NASW Foundation National Programs
NASW Social Work Pioneers®
Anita S. Harbert, PhD, MSW
Specific Pioneering Contributions
In 1985, Harbert established the Center for Alcohol and Drug Studies and Services to address alcohol and other drug-related problems at the university and in the larger community. The Center specializes in research and evaluation design with an emphasis on socio-behavioral research and applied evaluation, and is an umbrella organization for several alcohol and drug related research initiatives, including the SDSU Driving Under the Influence Program which provides education and counseling services. Additionally, she has been a leading supporter for the development of the Joint Doctoral Program in Interdisciplinary Substance Use Studies (inaugural class fall 2015), the first such program focusing primarily on prevention, with the UC San Diego Division of Global Public Health.
Harbert was co-founder and President of the Board of Directors of the California Social Work Education Center. She was co-chair of the Commission on Accreditation of the Council on Social Work Education, and a consultant and site visitor on accreditation for multiple schools of social work nationally. Her efforts contributed significantly to raising the bar for the social work profession through application and monitoring of educational and training standards.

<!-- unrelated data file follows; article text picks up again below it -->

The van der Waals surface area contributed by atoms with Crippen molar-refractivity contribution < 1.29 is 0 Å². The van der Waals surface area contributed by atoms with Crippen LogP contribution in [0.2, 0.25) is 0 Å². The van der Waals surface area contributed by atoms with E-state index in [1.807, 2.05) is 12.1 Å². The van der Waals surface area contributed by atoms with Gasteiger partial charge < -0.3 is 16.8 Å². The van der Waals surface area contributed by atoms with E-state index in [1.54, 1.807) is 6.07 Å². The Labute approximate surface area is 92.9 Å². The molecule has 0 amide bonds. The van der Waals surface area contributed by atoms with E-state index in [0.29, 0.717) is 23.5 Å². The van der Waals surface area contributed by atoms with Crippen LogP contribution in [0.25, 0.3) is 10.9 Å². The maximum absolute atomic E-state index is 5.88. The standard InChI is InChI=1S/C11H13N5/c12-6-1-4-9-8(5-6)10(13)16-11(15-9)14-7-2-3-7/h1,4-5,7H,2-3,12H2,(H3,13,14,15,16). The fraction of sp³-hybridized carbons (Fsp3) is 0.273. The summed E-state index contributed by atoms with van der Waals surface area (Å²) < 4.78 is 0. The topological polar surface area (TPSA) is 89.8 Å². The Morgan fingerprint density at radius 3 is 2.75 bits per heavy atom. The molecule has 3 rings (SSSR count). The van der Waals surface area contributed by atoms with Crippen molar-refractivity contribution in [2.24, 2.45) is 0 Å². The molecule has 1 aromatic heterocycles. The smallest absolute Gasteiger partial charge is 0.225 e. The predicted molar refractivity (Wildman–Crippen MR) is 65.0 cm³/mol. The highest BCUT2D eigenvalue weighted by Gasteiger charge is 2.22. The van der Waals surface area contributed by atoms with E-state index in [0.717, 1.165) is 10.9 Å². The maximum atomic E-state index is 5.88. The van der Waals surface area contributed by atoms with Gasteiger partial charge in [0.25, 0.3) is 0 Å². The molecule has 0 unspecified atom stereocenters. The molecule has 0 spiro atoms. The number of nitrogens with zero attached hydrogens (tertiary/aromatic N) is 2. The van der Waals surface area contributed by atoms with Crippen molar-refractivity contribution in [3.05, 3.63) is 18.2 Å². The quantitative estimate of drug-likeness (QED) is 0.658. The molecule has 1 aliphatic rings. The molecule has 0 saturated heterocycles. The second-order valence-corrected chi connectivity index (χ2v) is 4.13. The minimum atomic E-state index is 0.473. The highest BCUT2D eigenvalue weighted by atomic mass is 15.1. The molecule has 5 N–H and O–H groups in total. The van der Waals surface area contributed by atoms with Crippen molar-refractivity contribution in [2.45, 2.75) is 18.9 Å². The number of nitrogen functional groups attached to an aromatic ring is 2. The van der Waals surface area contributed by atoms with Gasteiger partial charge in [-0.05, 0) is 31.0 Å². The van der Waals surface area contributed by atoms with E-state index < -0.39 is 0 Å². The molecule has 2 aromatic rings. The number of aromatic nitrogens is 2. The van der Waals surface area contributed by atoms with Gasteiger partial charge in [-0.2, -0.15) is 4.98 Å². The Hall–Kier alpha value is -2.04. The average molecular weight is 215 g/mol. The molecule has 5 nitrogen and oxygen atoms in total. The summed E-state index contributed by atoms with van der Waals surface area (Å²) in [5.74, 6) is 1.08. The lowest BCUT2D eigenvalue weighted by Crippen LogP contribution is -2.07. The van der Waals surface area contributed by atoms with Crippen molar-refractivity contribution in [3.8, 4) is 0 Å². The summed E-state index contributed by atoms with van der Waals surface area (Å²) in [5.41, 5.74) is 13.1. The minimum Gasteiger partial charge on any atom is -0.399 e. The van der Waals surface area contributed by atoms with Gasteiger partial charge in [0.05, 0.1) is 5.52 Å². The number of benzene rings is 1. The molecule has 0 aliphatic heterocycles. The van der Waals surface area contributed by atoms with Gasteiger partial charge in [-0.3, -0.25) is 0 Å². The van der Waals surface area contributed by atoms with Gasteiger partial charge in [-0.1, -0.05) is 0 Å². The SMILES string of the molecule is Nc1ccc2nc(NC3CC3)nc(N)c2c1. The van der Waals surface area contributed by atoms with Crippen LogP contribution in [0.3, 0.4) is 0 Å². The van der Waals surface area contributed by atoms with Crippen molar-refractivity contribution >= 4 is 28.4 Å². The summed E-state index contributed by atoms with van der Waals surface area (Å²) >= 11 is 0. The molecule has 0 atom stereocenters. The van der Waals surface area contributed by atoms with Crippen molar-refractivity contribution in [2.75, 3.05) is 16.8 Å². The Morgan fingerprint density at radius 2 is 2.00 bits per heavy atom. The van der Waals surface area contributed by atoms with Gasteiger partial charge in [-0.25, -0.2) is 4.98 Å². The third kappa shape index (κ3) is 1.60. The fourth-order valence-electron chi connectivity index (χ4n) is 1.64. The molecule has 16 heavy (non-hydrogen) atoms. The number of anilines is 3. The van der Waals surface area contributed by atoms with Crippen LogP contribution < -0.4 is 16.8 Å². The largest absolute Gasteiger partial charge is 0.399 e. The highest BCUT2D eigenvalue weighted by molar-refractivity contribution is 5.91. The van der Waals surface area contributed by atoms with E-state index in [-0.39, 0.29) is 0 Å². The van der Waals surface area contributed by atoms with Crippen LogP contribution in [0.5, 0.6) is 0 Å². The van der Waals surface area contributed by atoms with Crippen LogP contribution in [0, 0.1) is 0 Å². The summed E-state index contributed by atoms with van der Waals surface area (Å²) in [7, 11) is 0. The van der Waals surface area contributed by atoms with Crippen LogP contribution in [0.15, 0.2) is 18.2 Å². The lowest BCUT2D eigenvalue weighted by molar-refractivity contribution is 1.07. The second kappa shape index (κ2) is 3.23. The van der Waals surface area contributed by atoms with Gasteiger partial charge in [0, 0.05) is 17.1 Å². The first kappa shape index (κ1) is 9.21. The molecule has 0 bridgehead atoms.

Internationally, Harbert was a Consultant on Volunteerism for the Elderly for the United Nations and the European Center for Training and Research. She was an expert on Long Term Training in Gerontology and Geriatrics for the United Nations International Institute on Aging in Malta, and an Invitational Speaker on the Global Effects of Urbanization on the Elderly at the 1990 Sino-American-British Conference on Social Policy held in Taiwan.
She was the Executive Director of the SDSU School of Social Work's Academy for Professional Excellence, which provides in-service training, technical assistance and research for the eight southern counties in California. The Academy trains approximately 3000 child protective service workers per year in Southern California.
Harbert was the Project Director of an Archstone Foundation-funded program to develop standardized curriculum on elder abuse for adult protective services workers in California. With the San Diego County Department of Mental Health Service, she directed a contract to provide training for mental services providers on the Psychosocial Rehabilitation and Recovery Models of services for chronically and persistently mentally ill adults.
She received her PhD from the Florence Heller School for Advanced Studies in Social Welfare, Brandeis University, a Master's of Social Work degree from West Virginia University, and a bachelor's degree in Psychology from Fairmont State College.
Significant Achievements and Awards